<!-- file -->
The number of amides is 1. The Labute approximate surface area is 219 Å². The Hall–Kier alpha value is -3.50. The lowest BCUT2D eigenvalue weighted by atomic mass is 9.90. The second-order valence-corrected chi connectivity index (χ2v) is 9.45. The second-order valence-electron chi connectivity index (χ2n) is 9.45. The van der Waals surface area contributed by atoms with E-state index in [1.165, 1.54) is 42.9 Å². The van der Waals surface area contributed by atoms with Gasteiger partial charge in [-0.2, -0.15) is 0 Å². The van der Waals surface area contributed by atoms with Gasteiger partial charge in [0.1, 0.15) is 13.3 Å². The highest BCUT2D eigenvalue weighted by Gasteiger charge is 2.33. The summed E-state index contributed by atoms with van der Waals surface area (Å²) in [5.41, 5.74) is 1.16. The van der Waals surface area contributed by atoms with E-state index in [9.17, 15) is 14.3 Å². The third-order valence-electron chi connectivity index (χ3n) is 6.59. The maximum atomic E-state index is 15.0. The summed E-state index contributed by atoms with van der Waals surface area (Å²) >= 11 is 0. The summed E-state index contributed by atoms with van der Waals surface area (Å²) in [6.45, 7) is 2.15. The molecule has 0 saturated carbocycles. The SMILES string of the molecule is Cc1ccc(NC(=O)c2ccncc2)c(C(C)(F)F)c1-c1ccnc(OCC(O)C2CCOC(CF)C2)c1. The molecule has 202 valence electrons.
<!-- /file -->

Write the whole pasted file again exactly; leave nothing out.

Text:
The number of amides is 1. The Labute approximate surface area is 219 Å². The Hall–Kier alpha value is -3.50. The lowest BCUT2D eigenvalue weighted by atomic mass is 9.90. The second-order valence-corrected chi connectivity index (χ2v) is 9.45. The second-order valence-electron chi connectivity index (χ2n) is 9.45. The van der Waals surface area contributed by atoms with E-state index in [1.165, 1.54) is 42.9 Å². The van der Waals surface area contributed by atoms with Gasteiger partial charge in [-0.2, -0.15) is 0 Å². The van der Waals surface area contributed by atoms with Gasteiger partial charge in [0.1, 0.15) is 13.3 Å². The highest BCUT2D eigenvalue weighted by Gasteiger charge is 2.33. The summed E-state index contributed by atoms with van der Waals surface area (Å²) in [5.41, 5.74) is 1.16. The van der Waals surface area contributed by atoms with E-state index in [9.17, 15) is 14.3 Å². The third-order valence-electron chi connectivity index (χ3n) is 6.59. The maximum atomic E-state index is 15.0. The summed E-state index contributed by atoms with van der Waals surface area (Å²) >= 11 is 0. The summed E-state index contributed by atoms with van der Waals surface area (Å²) in [6.45, 7) is 2.15. The molecule has 0 saturated carbocycles. The SMILES string of the molecule is Cc1ccc(NC(=O)c2ccncc2)c(C(C)(F)F)c1-c1ccnc(OCC(O)C2CCOC(CF)C2)c1. The molecule has 202 valence electrons.